Is a Sensitive Tooth the Same as a Toothache?

sensitive tooth

Cold foods can make us more aware of tooth sensitivity. Sometimes a sensitive tooth is a minor inconvenience, and can be prevented by changes in diet. If it becomes annoying, there are steps you can take at home (for example, changing your toothpaste) that may help. When your tooth sensitivity has come on suddenly, contact your dentist for an appointment. If problems are detected early, it may be possible to save a tooth. A dental implant or dental bridge can maintain correct tooth alignment, when a tooth must be replaced.

When it comes to your dental health, most things occur in different stages. For instance, what eventually becomes a severely aching tooth could start off as a tooth that just seems a little bit sensitive. In many cases, dental discomfort becomes severe because patients often ignore or choose to endure minor irritations. Most tooth sensitivities should be at least examined by a dentist. The only difference between slight sensitivity and severe discomfort is often time.

Why Teeth Become Sensitive

The main structure of your tooth, called dentin, is a little bit like bone in that its slightly porous, which allows sensory information to travel from the dentin to the tooth’s nerves. When healthy, however, a tooth’s dentin is protected by highly mineralized tooth enamel, which is so resilient that it prevents your tooth’s dentin from feeling anything. One of the most common reasons for a tooth growing gradually more sensitive is the wearing down or weakening of tooth enamel. This can be caused by a developing cavity, unchecked bruxism, or a wide variety of other potential causes, and treating your condition will be the key to relieving your tooth’s sensitivity.

From Sensitivity to Toothaches

Because dental issues are progressive, they grow worse the longer they’re left untreated. That means the sensitivity in your tooth is going to grow more severe, as well, until it becomes a severe and unmistakable toothache. The more your tooth hurts, the more of your tooth is compromised, and the more extensive treatment you may need to fully restore it.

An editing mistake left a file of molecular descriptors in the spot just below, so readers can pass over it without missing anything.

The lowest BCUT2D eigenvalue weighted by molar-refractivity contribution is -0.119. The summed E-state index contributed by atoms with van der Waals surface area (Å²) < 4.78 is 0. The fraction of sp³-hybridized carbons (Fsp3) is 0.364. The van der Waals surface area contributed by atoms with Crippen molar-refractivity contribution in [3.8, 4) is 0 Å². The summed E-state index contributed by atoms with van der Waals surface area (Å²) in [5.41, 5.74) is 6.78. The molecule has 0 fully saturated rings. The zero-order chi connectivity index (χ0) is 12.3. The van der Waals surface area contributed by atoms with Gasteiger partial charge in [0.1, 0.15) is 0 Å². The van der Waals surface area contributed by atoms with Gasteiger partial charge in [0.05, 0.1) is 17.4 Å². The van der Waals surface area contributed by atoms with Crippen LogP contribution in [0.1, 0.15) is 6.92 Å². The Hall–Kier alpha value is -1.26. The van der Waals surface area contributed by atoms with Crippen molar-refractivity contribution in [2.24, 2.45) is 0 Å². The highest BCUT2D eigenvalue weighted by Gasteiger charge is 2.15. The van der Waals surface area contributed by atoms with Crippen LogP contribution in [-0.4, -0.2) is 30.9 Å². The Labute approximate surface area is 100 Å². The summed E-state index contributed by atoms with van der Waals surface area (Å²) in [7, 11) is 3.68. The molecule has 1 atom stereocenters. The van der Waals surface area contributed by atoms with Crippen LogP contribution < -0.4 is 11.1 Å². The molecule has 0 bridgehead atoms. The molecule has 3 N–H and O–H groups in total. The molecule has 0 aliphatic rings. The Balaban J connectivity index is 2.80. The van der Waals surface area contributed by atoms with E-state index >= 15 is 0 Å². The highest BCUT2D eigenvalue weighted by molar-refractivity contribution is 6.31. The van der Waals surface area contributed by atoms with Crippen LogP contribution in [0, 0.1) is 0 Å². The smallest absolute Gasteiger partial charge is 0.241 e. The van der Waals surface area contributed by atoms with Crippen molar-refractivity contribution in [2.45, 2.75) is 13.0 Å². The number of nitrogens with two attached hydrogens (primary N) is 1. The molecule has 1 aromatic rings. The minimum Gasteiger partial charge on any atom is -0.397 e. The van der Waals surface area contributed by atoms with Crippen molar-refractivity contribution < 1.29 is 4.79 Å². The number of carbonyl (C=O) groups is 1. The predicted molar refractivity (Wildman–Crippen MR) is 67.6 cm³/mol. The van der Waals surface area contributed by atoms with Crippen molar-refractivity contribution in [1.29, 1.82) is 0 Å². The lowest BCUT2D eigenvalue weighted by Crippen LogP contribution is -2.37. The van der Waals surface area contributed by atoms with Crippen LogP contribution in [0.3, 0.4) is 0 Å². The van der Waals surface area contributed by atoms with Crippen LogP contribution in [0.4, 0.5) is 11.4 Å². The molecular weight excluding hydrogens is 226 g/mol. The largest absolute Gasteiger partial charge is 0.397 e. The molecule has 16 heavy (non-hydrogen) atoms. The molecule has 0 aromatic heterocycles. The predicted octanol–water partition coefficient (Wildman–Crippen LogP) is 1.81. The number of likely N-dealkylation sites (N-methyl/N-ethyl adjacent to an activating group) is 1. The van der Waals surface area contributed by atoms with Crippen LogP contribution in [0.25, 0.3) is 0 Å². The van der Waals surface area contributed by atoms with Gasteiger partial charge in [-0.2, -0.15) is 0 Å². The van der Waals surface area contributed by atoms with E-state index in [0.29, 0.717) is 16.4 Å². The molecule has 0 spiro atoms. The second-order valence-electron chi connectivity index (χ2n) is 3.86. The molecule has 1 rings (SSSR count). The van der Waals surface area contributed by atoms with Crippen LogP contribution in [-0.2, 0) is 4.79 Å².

Why Teeth Are Sensitive

The outer layer of each tooth is a hard shell of enamel, without nerve endings. Beneath this shell is the dentin layer, which is somewhat sensitive. At the heart of the tooth is the pulp, and this area does have nerve endings. Factors that may increase your reaction to heat and cold against a tooth include:

  • Brushing too vigorously, which exposes the more sensitive root area of a tooth
  • Receding gums (which also expose the root)
  • Eating or drinking acidic foods (which may thin enamel)
  • Bruxism (tooth grinding) (which can damage tooth enamel)
  • The early stages of a cavity (which is a hole in the enamel layer)
  • The tooth could be dying and requiring a root canal

What About Toothpastes for Sensitive Teeth?

Some people have good results with specially formulated toothpastes, if they are used regularly. Chemicals in these toothpastes help reinforce thinned enamel, and can even fill in microscopic breaks. Since different toothpastes have different formulations (usually compounds of potassium nitrate or strontium chloride) you may need to try several brands. Most take several weeks to provide a change, and must be used regularly to maintain the protections.

Restorative Options

If toothpastes do not give relief, or if the sensitivity has come on suddenly, an office visit is in order. Your dentist can look for an underlying cause of the sensitivity. Perhaps there is an early cavity that needs attention. Microscopic fractures from tooth grinding are a potential source of sensitivity. You can also get help to fine-tune your brushing habits, if over brushing is a problem. We don’t want sensitive teeth to keep you from enjoy cool treats this summer!

Find Out Why Your Tooth Is Sensitive

Even if the discomfort doesn’t seem severe, a sensitive tooth could become just as troublesome as a more intense toothache if you ignore the discomfort. To learn more, schedule a consultation by calling Lake Forest Dental Arts in Lake Forest, IL, at 847-234-0517. We also proudly serve the Chicago Metro area and all surrounding communities.